PYEONGCHANG, SOUTH KOREA – Prime Minister Shinzo Abe took up the issue of North Korea’s nuclear and missile programs when he shook hands and briefly spoke with the North’s ceremonial leader, Kim Yong Nam, on Friday during a reception dinner ahead of the Pyeongchang Winter Olympics, the government said.
During the chat, Abe told Kim of Japan’s stance on North Korea’s nuclear and missile development as well as Japanese nationals abducted by Pyongyang decades ago, according to the Foreign Ministry.
In talks with reporters at his hotel later, Abe said: “I told (Kim Yong Nam) about our thoughts and positions, although I can’t elaborate.”
At a reception dinner prior to the opening ceremony in the evening, local TV footage showed Kim Yong Nam shaking hands with South Korean President Moon Jae-in and with Abe.
Under the current administration, Abe’s adviser Isao Iijima met with Kim, the North’s 90-year-old nominal head of state, in May 2013.
It is extremely rare for a Japanese prime minister to communicate with a high-ranking official from North Korea’s ruling party. This was Abe’s first contact with a senior official representing the current North Korean regime, led by Kim Jong Un.
The last time a Japanese leader visited North Korea was in 2004, when Kim Jong Un’s late father, Kim Jong Il, was the country’s leader.
Abe was visiting South Korea to attend the opening ceremony of the Winter Games and to hold talks with Moon.
Kim, president of the Presidium of the Supreme People’s Assembly, is leading North Korea’s delegation to the Olympics. Its participation in the event has been viewed as a sign of easing ties between the two Koreas.
Abe has stressed the importance of trilateral cooperation involving the United States to address the threat posed by North Korea’s nuclear and missile development programs.
His administration is also seeking to secure the return of Japanese nationals abducted by North Korean agents decades ago.
Earlier Friday, Abe and Moon affirmed their stance of raising pressure on the North Korea in talks ahead of the Winter Olympics opening ceremony.
While preparations for the Pyeongchang Games have involved dialogue and displays of unity between the two Koreas, Abe said he and Moon repeated that there is a need to continue to press the North over its nuclear weapons and missile development programs, as agreed between Japan and the United States.
“North Korea must recognize that the strong ties between Japan, the United States and South Korea will never waver,” he told reporters after meeting with Moon.
“We need all U.N. member states to strictly enforce Security Council resolutions and raise pressure to the maximum degree until North Korea (agrees to) change its policies and comes to us seeking dialogue,” he said.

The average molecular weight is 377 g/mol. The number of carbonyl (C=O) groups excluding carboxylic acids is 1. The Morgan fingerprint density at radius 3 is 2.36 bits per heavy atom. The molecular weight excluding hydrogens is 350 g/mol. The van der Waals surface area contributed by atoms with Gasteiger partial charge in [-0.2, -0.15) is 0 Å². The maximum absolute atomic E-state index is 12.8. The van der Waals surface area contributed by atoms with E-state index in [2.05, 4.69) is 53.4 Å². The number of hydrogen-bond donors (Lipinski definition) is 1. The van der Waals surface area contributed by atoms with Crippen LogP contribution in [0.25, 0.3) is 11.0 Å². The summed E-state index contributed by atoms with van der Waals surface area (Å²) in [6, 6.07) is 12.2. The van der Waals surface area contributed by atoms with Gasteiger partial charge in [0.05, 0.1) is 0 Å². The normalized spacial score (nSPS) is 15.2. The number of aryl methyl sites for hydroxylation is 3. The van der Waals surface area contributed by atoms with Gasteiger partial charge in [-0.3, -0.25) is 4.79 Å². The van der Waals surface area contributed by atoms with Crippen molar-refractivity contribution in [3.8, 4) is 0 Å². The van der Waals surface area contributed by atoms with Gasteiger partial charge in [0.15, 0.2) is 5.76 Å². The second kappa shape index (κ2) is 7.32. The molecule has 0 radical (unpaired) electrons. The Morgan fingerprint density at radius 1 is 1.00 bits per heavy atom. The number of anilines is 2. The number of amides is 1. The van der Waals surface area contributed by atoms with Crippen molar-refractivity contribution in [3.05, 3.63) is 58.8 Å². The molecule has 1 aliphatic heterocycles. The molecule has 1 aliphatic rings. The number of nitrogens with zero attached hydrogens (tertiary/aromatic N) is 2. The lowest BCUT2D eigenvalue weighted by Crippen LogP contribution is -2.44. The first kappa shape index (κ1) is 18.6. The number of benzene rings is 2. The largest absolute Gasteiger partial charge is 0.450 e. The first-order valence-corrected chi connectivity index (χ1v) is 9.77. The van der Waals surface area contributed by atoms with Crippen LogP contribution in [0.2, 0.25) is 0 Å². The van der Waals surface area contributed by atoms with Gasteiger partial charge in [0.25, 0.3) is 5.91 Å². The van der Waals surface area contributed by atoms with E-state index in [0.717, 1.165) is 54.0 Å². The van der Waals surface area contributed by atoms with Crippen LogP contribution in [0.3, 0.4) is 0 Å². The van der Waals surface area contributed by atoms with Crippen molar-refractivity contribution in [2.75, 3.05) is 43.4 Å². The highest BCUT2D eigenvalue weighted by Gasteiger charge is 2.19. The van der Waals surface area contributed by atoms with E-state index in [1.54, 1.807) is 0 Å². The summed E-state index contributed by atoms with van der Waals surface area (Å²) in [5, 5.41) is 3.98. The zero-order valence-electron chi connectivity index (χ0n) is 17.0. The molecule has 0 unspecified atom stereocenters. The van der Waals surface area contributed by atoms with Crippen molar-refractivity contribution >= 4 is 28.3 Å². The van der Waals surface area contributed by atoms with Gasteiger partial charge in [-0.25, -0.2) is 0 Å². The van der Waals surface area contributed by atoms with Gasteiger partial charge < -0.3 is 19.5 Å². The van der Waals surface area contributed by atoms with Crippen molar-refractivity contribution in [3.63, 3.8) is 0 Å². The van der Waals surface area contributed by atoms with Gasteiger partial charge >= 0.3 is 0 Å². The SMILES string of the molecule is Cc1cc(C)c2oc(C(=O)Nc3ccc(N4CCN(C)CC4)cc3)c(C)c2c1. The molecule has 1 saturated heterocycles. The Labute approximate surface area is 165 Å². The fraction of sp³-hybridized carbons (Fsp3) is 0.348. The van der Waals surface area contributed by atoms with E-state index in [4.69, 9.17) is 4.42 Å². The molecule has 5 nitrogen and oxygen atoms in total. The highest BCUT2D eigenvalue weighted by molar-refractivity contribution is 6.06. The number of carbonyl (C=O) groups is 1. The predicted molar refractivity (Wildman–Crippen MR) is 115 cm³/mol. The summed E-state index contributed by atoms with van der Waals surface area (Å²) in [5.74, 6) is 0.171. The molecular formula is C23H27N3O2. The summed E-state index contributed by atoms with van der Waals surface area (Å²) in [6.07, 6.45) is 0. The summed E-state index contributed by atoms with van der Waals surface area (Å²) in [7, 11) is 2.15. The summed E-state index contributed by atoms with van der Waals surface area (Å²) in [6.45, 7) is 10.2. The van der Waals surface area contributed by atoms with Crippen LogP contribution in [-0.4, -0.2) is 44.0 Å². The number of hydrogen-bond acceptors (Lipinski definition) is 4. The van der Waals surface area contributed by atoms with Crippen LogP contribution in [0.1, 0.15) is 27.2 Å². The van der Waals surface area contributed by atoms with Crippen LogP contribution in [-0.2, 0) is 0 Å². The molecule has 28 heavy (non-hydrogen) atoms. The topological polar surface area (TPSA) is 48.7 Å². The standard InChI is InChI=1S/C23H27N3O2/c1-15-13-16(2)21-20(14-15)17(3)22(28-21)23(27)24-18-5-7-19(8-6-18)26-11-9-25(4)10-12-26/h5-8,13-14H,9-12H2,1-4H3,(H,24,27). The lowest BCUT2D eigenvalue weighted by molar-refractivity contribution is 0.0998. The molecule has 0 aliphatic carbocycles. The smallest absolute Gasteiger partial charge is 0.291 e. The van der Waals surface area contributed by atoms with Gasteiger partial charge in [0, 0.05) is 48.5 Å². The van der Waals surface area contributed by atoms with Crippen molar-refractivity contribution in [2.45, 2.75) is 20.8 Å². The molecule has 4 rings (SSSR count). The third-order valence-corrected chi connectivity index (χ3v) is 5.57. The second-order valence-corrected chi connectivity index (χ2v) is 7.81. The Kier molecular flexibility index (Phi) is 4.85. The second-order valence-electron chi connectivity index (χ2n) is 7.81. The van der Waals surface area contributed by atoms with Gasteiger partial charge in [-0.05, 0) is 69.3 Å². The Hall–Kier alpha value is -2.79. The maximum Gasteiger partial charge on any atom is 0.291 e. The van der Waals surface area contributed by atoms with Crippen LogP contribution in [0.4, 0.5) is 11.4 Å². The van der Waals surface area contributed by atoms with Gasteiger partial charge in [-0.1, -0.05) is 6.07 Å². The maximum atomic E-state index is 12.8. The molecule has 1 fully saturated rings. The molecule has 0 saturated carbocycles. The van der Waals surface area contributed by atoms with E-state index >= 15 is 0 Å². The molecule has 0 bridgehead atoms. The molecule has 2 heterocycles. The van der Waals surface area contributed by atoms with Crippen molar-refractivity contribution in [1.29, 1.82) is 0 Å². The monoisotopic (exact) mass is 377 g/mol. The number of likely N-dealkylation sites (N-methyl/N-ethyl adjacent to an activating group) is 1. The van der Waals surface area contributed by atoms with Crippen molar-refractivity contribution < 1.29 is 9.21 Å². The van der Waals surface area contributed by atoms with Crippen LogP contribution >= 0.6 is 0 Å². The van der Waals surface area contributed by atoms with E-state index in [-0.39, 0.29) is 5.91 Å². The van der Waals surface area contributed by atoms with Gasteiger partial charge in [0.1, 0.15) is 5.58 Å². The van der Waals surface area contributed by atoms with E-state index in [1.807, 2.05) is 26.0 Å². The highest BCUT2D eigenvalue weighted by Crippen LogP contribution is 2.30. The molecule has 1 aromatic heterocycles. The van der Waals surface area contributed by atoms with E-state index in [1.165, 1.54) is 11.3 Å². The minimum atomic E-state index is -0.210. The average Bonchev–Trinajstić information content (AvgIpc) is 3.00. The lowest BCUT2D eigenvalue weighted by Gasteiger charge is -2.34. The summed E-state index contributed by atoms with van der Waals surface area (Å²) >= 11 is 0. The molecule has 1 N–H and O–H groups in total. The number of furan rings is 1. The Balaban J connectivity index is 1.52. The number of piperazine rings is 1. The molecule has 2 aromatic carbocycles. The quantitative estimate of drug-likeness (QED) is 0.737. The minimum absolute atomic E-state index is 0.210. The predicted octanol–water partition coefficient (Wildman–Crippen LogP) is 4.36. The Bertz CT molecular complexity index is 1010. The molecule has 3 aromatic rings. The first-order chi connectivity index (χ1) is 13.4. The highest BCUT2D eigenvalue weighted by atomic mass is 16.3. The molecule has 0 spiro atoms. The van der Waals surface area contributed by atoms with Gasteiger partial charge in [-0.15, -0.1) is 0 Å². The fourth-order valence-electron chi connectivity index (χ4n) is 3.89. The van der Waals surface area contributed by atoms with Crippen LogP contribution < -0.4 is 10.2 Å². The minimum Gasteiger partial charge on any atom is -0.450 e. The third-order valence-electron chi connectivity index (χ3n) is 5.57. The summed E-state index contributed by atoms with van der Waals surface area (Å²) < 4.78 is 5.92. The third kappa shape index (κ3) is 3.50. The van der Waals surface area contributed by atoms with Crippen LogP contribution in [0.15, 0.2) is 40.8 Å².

The meeting came amid signs of easing tensions on the Korean Peninsula ahead of the Winter Olympics. Moon is pursuing denuclearization of the peninsula through inter-Korea dialogue and using the international sports event to promote this policy.
After Kim Jong Un extended an olive branch in his New Year’s address, the North and South resumed official talks and agreed to form a joint women’s ice hockey team and march together under a unified flag at the opening ceremony.
Earlier Friday, the North’s high-level delegation, which includes Kim Yong Nam and Kim Jong Un’s younger sister, Kim Yo Jong, arrived in South Korea.
Tokyo and Washington believe that through dialogue with Seoul, Pyongyang is aiming to buy time to develop its nuclear weapons and ballistic missiles further to weaken the three-way alliance.
The North has refrained from further provocations since testing an intercontinental ballistic missile in November. But speculation is growing it might fire off another if South Korea and the United States resume joint military drills after the Paralympics in March.
On the eve of the opening ceremony, the North carried out a large military parade in Pyongyang to mark the 70th anniversary of the foundation of the Korean People’s Army and displayed what appeared to be ICBMs.
Japan and South Korea have been at odds since the Moon administration announced in January internal findings on how the comfort women pact was reached before its signing under the administration of his impeached predecessor, Park Geun-hye.
While describing the deal as “seriously flawed,” Moon has said Seoul will not seek to renegotiate it, though he did express hope for a fresh Japanese apology to the victims, who were forced to provide sex for Japanese troops before and during World War II. Abe is expected to urge Moon to steadily implement the deal, arguing that Japan has been carrying out its promises, Japanese government officials said. Under the deal, Japan deposited ¥1 billion ($9.1 million) into a South Korean foundation set up to support the surviving victims, and Abe expressed his “most sincere apologies and remorse” to them. South Korea, meanwhile, said it “will strive to solve” the issue of a statue symbolizing comfort women in front of the Japanese Embassy in Seoul.
Abe, who cited the 2020 Tokyo Summer Olympics as one of the reasons for his Pyeongchang visit, was to meet with Japanese athletes Saturday before returning home. Moon’s mention of the apology initially caused Abe to express doubt about accepting Seoul’s invitation to attend the opening ceremony